CONCERNS have been raised that someone could get seriously hurt by a car on the pavement outside a Morpeth church.
And the Minister of St George’s United Reformed Church is among the pedestrians who have needed to take evasive action because of vehicles going up the kerb to reach a left turning which takes traffic over the Telford Bridge. Reports to Northumberland County Council about this issue have become more frequent since traffic lights were controversially installed at the junction earlier this year.
Vehicles coming from Dark Lane or the library that want to turn left are not controlled by the lights – they only need to wait if someone is turning right from Bridge Street.
But they are often stuck behind vehicles heading straight ahead, who do need to wait at the lights when they are on red, and a few have become impatient and used part of the pavement to get past.
St George’s Minister Ron Forster has called on the council to take action and officers are looking into the situation. One measure which could be introduced is collapsible bollards.
“I was standing on the pavement outside the church talking to someone with my back turned to the traffic, when the person suddenly told me to watch out because a car was coming,” said Rev Forster. “I was stunned at what happened and gesticulated as politely as I could being a minister to the driver.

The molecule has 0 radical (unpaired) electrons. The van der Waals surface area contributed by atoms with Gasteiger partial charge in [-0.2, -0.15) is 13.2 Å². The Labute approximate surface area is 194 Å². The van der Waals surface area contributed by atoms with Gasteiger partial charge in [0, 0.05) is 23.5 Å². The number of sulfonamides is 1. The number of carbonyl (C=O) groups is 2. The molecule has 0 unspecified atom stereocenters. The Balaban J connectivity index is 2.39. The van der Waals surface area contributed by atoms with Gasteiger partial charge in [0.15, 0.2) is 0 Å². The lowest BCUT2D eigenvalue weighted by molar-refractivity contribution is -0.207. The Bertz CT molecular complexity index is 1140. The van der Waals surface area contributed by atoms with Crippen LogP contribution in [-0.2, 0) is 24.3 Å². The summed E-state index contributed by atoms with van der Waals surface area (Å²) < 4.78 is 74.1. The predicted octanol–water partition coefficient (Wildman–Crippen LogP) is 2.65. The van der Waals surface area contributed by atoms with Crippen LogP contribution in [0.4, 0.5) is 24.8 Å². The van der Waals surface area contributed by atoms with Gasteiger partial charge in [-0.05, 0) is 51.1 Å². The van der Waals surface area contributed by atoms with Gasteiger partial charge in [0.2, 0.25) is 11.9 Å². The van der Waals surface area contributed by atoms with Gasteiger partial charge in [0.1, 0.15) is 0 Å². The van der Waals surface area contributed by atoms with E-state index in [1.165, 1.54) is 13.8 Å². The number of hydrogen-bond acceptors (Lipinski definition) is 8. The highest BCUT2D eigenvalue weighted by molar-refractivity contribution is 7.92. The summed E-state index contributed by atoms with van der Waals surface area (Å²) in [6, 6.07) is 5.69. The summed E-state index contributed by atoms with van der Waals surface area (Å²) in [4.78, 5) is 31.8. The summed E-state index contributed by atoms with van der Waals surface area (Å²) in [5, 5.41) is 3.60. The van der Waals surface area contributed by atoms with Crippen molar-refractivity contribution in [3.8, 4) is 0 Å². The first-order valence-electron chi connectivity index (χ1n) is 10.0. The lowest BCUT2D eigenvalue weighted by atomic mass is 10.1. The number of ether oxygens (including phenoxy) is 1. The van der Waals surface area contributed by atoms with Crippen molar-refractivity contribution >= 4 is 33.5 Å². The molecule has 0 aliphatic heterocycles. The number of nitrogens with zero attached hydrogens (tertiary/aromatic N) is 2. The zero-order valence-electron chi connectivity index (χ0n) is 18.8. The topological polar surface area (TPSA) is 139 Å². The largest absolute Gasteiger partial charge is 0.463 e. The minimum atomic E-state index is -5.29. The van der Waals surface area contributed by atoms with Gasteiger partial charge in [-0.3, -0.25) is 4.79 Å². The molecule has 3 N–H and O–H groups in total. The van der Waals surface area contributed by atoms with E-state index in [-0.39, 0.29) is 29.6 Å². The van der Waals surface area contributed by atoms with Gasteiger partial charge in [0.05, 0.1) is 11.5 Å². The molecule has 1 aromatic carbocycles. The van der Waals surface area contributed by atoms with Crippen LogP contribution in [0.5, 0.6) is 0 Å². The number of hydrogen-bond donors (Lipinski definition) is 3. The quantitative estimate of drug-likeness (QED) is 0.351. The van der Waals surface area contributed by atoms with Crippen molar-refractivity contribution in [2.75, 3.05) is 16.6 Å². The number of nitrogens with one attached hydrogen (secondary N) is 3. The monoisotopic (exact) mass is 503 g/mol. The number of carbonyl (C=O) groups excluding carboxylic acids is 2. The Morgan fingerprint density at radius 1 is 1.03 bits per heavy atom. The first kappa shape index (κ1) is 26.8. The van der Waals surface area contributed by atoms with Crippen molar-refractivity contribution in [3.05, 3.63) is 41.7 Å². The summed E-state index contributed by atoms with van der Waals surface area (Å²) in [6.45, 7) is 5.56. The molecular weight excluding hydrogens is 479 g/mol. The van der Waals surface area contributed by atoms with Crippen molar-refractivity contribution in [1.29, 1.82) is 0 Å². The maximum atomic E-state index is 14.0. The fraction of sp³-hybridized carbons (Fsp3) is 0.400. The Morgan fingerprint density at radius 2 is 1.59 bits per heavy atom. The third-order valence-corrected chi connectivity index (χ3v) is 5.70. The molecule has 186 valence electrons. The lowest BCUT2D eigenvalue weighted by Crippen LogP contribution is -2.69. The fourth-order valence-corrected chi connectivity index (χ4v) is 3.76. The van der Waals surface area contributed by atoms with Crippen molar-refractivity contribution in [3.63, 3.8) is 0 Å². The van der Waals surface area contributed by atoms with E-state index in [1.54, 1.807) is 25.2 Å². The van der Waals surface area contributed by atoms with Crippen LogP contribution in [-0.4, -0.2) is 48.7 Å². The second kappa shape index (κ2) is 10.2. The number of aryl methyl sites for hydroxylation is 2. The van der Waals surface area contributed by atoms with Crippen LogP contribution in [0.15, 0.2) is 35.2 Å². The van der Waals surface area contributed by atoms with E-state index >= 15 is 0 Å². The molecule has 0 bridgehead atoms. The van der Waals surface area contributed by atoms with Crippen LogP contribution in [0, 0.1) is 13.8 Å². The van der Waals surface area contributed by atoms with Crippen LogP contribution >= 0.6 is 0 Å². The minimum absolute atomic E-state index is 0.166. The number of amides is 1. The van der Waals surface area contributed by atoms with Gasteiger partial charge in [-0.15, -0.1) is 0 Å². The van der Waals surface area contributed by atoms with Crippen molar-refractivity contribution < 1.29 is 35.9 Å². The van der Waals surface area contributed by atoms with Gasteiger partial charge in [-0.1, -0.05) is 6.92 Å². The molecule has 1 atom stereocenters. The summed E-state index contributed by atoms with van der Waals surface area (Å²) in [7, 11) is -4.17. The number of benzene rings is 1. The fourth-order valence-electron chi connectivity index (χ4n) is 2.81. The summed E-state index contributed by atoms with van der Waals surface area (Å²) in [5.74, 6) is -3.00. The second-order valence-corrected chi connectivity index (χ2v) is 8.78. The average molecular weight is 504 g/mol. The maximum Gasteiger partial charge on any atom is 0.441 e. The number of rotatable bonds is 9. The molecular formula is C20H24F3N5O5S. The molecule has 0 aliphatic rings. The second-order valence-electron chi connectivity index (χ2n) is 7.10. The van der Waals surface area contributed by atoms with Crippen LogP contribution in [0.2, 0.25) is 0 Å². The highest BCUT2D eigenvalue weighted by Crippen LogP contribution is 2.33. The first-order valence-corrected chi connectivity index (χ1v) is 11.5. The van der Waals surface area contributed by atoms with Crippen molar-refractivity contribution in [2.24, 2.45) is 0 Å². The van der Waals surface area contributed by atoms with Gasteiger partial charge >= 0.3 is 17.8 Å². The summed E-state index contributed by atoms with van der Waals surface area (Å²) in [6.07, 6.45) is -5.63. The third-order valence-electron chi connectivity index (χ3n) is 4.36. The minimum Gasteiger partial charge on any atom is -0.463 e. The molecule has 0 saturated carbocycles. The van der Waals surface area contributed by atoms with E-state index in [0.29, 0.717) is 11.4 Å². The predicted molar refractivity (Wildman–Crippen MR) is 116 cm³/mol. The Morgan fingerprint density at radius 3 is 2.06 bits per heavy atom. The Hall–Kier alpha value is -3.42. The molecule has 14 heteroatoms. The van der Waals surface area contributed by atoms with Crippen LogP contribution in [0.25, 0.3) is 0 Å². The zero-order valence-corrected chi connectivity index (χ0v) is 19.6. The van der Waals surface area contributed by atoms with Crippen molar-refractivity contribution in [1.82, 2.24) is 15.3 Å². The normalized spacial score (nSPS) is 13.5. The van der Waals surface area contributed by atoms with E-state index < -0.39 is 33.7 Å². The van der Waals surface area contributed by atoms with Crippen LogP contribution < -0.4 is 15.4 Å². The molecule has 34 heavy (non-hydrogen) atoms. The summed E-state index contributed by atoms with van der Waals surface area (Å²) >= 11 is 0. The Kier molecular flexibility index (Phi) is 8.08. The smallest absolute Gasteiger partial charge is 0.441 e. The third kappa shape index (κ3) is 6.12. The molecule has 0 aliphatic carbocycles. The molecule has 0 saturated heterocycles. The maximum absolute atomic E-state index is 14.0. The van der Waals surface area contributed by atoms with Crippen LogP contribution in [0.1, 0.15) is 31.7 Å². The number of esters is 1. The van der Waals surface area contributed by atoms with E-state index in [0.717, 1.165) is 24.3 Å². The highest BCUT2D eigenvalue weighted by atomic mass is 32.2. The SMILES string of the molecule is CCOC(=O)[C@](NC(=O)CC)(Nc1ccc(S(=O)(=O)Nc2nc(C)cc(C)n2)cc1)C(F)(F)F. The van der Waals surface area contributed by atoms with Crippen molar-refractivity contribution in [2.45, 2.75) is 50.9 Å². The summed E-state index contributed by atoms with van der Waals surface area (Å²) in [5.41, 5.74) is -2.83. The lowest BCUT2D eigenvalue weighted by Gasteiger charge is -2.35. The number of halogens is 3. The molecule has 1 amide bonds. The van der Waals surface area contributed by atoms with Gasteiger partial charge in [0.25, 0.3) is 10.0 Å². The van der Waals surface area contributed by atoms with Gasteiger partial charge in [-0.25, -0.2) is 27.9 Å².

“Other residents have told me they’ve seen this happen and it’s concerning because there could be a serious accident. Hopefully, something can be put in place soon to stop it taking place.”
“Another issue I’ve noticed is that more people are crossing the road at the pedestrian lights when they are on green and there is a gap because it is taking longer for them to turn red when they press the button.
“They are trying to help drivers in a way, but it would be awful to see someone misjudge the traffic turning right from the bridge and being hit.”
Mike Scott, Head of Sustainable Transport at the county council, said: “The issue of cars going on the pavement at St George’s Church has been identified in the independent safety audit commissioned by the developer, and measures to improve matters are now being considered in detail.”
Meanwhile, members of Morpeth Town Council’s Planning and Transport Committee have said it is not clear-cut that the majority of residents are against the traffic lights.
Coun Ken Brown said: “It’s a difficult one because some residents have told me they are strongly opposed to the lights and the traffic has got worse, but a number of others believe it is actually better now.”
Coun David Parker added: “Some of the residents I have spoken to in the last couple of weeks are saying the traffic flow is better than when the roundabout was in place, although they are not saying that the lights are working as well as they could be.”